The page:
How to Plan a Happy and Frugal Thanksgiving
Thanksgiving is just a few weeks away. If you haven’t started planning your Thanksgiving dinner, it’s time to get your family and friends together to start. First, you need to make a few decisions:
- Who’s hosting Thanksgiving dinner?
- Who’s coming to Thanksgiving dinner?
- Do you have enough dinnerware, serving ware, silverware, tables and chairs?
- Will you need extra help cleaning and prepping the house?
- What dishes/chores can you delegate to other family members?
Remember, even if you agree to host Thanksgiving dinner, it doesn’t mean that you have to do it alone. The last thing you want on Thanksgiving is to be rushing around, frazzled and not enjoy the holiday. Make sure your family and friends are on board to help out.
Now that you’ve got your team, it’s time to start planning ways to cut down on that budget. The largest cost to a Thanksgiving meal is usually the turkey and/or ham. If you’re choosing to serve multiple meats, make sure that you have different family members responsible, and cut down on your portions. Usually, a good rule of thumb is to order 1 pound for every person attending (or 1 ½ pounds per person if you’re looking to have plenty of leftovers.)
Potluck is the best way to keep the host’s Thanksgiving costs under control. Side dishes, rolls, vegetables and desserts should be brought by separate attendees. If they’re unsure how much to bring, recommend that they look up their Thanksgiving recipe on AllRecipes.com. That site offers interactive recipes that will change the portions based on how many people are attending.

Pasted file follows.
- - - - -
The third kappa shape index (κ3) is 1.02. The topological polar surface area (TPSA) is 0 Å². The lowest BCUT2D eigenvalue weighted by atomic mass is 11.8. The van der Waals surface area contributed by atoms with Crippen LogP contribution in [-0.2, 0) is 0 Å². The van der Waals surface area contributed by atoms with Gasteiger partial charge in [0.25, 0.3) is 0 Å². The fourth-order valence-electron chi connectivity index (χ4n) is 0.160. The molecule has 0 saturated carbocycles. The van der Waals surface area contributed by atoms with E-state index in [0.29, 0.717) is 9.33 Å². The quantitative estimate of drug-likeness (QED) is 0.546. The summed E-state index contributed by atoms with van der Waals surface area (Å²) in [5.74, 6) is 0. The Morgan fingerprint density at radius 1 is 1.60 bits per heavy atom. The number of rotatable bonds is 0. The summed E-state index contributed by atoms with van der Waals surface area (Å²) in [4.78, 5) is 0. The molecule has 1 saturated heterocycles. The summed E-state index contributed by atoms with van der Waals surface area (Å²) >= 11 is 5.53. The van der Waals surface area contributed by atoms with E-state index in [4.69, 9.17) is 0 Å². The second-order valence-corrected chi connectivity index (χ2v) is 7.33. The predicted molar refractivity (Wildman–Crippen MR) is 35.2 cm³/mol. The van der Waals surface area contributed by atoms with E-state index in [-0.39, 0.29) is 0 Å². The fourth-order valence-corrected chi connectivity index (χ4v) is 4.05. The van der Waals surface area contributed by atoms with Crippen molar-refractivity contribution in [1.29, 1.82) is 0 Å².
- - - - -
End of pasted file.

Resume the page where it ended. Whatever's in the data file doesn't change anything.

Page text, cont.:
Before heading to the grocery store create a shopping list, clean your fridge to make room for Thanksgiving supplies, and check the flyers and Miss Money Bee’s coupon section for grocery savings. Try to shop the sales during the few weeks leading up to Thanksgiving. If it makes sense, buy your supplies in bulk. Be careful when buying your turkey. Fresh turkeys only last for 2 days in the fridge, so if you’re getting your turkey earlier, buy a frozen turkey with the intention that you’re going to need room in your fridge for the 3 to 5 days the turkey needs to defrost. For more tips on selecting your turkey, visit Epicurious.com.
Two days before the dinner make sure get a final head count, and touch base with everyone bringing side dishes to find out who needs stove top time to keep their dishes warm. Crock pots and heating plates are excellent accessories to have on hand if you don’t have enough stove top space. Ideally, the guests bringing warm dishes should bring something to keep it warm.
The day before should be used to finalize getting the house in order, prep any dishes/appetizers that can be done ahead of time, and setup the decorations. If you have a formal dining room, you can even set the table. Remember, the more you do the day before, the less you have to do with guests underfoot.
By Thanksgiving Day, you should have everything ready to run your Thanksgiving dinner smoothly. Hosting Thanksgiving can be a happy and frugal event.
About the Author
The following post is from Kathryn Katz, a Certified Personal Finance Counselor who works for Consolidated Credit in Ft. Lauderdale, Florida. Their non-profit agency helps families through financial crisis using credit counseling, debt consolidation and financial education.